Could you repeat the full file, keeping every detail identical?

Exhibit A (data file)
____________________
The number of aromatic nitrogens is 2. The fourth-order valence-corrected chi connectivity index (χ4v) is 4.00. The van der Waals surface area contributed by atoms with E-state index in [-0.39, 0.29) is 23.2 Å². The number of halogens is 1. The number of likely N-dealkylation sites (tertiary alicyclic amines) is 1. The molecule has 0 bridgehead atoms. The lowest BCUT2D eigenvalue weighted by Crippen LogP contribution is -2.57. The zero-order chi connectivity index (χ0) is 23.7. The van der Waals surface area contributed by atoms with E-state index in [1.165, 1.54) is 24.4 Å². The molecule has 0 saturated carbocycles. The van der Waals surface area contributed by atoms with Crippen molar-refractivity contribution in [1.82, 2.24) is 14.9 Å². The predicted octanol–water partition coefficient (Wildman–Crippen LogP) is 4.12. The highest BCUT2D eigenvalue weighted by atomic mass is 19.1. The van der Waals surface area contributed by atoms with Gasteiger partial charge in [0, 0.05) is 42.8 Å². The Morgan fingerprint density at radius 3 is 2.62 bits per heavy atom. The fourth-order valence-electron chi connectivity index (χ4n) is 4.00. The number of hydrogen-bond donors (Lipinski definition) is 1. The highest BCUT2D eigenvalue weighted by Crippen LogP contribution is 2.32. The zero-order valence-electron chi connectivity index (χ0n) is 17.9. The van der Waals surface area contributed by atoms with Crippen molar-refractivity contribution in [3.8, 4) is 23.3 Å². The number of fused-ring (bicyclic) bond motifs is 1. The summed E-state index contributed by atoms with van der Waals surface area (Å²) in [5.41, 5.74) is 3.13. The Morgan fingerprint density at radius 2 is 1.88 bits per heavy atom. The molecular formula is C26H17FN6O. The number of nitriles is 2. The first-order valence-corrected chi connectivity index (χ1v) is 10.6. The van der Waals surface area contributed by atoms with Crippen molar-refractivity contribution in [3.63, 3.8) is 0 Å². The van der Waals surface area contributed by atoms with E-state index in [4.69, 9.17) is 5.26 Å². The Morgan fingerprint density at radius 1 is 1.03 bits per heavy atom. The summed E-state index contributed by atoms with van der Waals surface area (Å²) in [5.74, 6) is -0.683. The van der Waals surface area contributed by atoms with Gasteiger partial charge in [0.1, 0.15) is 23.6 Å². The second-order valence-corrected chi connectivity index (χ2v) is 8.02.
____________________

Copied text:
The number of aromatic nitrogens is 2. The fourth-order valence-corrected chi connectivity index (χ4v) is 4.00. The van der Waals surface area contributed by atoms with E-state index in [-0.39, 0.29) is 23.2 Å². The number of halogens is 1. The number of likely N-dealkylation sites (tertiary alicyclic amines) is 1. The molecule has 0 bridgehead atoms. The lowest BCUT2D eigenvalue weighted by Crippen LogP contribution is -2.57. The zero-order chi connectivity index (χ0) is 23.7. The van der Waals surface area contributed by atoms with E-state index in [1.165, 1.54) is 24.4 Å². The molecule has 0 saturated carbocycles. The van der Waals surface area contributed by atoms with Crippen molar-refractivity contribution in [1.82, 2.24) is 14.9 Å². The predicted octanol–water partition coefficient (Wildman–Crippen LogP) is 4.12. The highest BCUT2D eigenvalue weighted by atomic mass is 19.1. The van der Waals surface area contributed by atoms with Gasteiger partial charge in [0, 0.05) is 42.8 Å². The Morgan fingerprint density at radius 3 is 2.62 bits per heavy atom. The fourth-order valence-electron chi connectivity index (χ4n) is 4.00. The number of hydrogen-bond donors (Lipinski definition) is 1. The highest BCUT2D eigenvalue weighted by Crippen LogP contribution is 2.32. The zero-order valence-electron chi connectivity index (χ0n) is 17.9. The van der Waals surface area contributed by atoms with Crippen molar-refractivity contribution in [3.8, 4) is 23.3 Å². The number of fused-ring (bicyclic) bond motifs is 1. The summed E-state index contributed by atoms with van der Waals surface area (Å²) in [5.41, 5.74) is 3.13. The Morgan fingerprint density at radius 2 is 1.88 bits per heavy atom. The molecular formula is C26H17FN6O. The number of nitriles is 2. The first-order valence-corrected chi connectivity index (χ1v) is 10.6. The van der Waals surface area contributed by atoms with Crippen molar-refractivity contribution in [3.63, 3.8) is 0 Å². The van der Waals surface area contributed by atoms with E-state index in [4.69, 9.17) is 5.26 Å². The Morgan fingerprint density at radius 1 is 1.03 bits per heavy atom. The summed E-state index contributed by atoms with van der Waals surface area (Å²) in [5.74, 6) is -0.683. The van der Waals surface area contributed by atoms with Gasteiger partial charge in [0.1, 0.15) is 23.6 Å². The second-order valence-corrected chi connectivity index (χ2v) is 8.02.